Guerlain Swirl example
Swirl is opening up a whole new creative canvas for us. We're able to tell a more dynamic story about our products and give customers a powerful new way to interact with them. Jean-Denis Mariani
Chief Digital Officer of Guerlain

Brands that already have 3D assets can easily create a Swirl ad unit by using the 3D/Swirl component in Google Web Designer, our creative authoring tool. And with a new editor coming to Poly, Google’s 3D platform, it’s easier for brands and agencies to edit, configure, and publish high-quality, photorealistic models to use in immersive display ads. You can learn more in this post. If you’re interested in exploring Swirl but need help building 3D assets, we also have certified 3D production partners to help.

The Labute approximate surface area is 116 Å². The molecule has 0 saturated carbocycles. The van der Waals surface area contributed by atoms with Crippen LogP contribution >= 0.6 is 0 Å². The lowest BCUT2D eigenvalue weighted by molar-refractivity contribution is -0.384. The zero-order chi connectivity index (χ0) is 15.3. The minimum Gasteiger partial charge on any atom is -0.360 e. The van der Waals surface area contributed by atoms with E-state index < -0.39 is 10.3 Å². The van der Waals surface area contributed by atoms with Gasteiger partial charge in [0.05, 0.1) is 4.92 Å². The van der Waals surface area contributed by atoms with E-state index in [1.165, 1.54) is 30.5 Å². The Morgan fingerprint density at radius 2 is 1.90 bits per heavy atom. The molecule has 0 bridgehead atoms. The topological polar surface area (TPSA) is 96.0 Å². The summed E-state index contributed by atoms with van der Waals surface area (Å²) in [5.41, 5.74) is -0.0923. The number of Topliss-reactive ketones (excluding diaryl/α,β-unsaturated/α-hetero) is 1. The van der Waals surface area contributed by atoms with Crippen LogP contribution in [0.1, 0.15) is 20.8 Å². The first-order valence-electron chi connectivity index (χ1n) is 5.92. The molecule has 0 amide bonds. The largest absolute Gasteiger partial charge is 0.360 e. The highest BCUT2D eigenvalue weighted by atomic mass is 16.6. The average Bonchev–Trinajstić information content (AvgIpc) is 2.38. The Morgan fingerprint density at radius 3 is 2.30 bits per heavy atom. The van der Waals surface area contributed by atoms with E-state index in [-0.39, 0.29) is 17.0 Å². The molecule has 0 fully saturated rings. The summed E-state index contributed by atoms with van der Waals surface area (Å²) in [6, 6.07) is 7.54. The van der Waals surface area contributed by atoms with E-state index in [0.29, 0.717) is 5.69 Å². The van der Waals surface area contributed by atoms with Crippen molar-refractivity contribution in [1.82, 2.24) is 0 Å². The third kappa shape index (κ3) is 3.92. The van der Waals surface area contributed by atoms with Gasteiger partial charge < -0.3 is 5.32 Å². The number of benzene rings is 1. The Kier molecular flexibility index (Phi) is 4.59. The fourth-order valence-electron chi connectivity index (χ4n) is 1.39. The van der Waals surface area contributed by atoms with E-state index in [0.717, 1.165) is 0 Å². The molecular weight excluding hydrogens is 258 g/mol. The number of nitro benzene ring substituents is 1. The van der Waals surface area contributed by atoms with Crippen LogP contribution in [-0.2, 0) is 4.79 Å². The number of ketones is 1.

Expand the reach of your YouTube live streams

Increasingly, people are tuning in to live events like concerts, sports and shows through live streams. Brands are noticing this shift and are investing in live stream content through sponsorships and their own branded content. We know it takes a lot of time and resources to build these assets and we want to make it easier to get more out of your live stream investment.

The new live stream format in Display & Video 360 allows you to run your YouTube live stream content in display ads across screens and devices. You can quickly get started by using assets from your existing YouTube live stream campaigns with a new template in Google Web Designer.